Premises liability cases are often generically referred to as “slip and fall” or “trip and fall” cases.  These cases involve a situation where someone slips or trips and is injured.  In my nearly 30 years of practicing law, it has been my experience that many people have a misunderstanding of how the law actually works in these cases.   Lots of people believe that if they are injured on someone else’s property, the property owner is responsible for the injuries.  It might be nice if that was the law, but it simply isn’t.   Winning a premises case requires a lot more than just showing an injury on someone else’s property.

So how does it work?

First, we have to determine your status.  In Alabama, someone who enters someone else’s property is either a trespasser, a licensee or an invitee.  The status you had  at the time of your injury determines the duty you were owed.    A landowner owes the lowest duty to a trespasser and the highest duty to an invitee.

A trespasser is a person who enters someone else’s property without the landowner’s permission.

A licensee can be a social guest who enters a property for leisure purposes, such as someone attending a barbecue or maybe a birthday party at a friend’s house.

An invitee is someone who enters the premises for business or commercial purposes, such as a store customer or a hotel guest.

Once we determine your status, we next consider the duty that was owed to you.

Depending on the status of the person who was injured, we look at the duty that was owed in order to determine if and how the duty was breached or violated.

A trespasser is owed the lowest duty of the three categories of visitors. A property owner must not willfully or wantonly injure a trespasser through “pitfalls” or “booby traps.”  Believe it or not, there have been cases where someone decided it would be a good idea to dig a deep hole and cover it up to discourage people from going on to the property.   That didn’t end well for the landowner.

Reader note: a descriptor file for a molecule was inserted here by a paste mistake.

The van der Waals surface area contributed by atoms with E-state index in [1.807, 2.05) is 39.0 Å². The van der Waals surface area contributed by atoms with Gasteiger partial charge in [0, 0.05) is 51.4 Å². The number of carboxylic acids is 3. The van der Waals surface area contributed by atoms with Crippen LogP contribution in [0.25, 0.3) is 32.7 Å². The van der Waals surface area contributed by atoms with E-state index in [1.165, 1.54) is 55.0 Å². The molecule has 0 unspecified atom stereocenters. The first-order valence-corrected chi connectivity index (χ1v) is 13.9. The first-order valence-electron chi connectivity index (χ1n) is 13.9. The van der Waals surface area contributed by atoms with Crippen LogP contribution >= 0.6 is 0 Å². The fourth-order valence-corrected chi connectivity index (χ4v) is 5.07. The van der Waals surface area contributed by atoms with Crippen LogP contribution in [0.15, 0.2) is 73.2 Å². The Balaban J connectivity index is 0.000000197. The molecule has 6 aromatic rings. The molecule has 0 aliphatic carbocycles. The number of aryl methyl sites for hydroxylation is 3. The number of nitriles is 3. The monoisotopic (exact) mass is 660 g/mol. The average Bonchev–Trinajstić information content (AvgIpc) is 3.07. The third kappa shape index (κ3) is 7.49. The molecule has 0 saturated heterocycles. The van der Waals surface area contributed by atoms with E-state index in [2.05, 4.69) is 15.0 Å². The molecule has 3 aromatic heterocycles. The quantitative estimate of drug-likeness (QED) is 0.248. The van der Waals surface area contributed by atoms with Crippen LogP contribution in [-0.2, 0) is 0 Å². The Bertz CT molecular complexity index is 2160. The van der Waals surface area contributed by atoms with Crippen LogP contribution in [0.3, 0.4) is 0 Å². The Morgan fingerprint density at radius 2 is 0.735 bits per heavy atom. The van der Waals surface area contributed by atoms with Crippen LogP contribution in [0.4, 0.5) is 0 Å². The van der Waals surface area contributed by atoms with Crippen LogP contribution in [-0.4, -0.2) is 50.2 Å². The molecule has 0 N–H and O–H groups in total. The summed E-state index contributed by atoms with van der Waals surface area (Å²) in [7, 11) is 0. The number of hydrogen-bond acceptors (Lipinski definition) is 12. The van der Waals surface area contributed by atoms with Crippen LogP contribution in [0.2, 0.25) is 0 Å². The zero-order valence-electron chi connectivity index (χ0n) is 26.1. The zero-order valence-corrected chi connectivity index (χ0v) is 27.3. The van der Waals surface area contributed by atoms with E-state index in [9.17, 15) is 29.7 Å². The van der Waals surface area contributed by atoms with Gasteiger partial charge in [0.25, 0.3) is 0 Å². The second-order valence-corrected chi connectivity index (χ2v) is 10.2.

A licensee is owed a higher duty than a trespasser but less than an invitee.  A landowner has a duty to not willfully or wantonly injure the licensee, and to avoid negligently injuring the licensee after discovering a hazard. The landowner also must not expose the licensee to dangers such as traps, pitfalls, obstructions, and any other conditions that are created through the landowner’s active negligence.  Not many cases involve these situations but it does happen on occasion.

Most cases involve injury to an invitee.  An invitee is owed the highest duty of care. This is generally someone who enters a property for business or commercial purposes, such as a store customer or hotel guest. A landowner must use reasonable care to keep the premises in safe condition for the invitee. Additionally, a property owner is obligated to warn an invitee of dangers that are known or should be known to the owner.

Okay, now what?

If you can prove fault or liability on the landowner, the law allows you to recover for the damages you suffered.

If you or a loved one slips in a store or restaurant, there are some important dos and don’ts.  A few of them are:

DO – report the injury

DO – Take photographs of what caused you to fall

DO – ask for a report to be completed

DON’T – admit any fault

Contact me a for a free consultation to discuss the specifics of your situation.   I can be reached at

We are Alabama Personal Injury Lawyers, LLC.   Personal Injury law is all we do.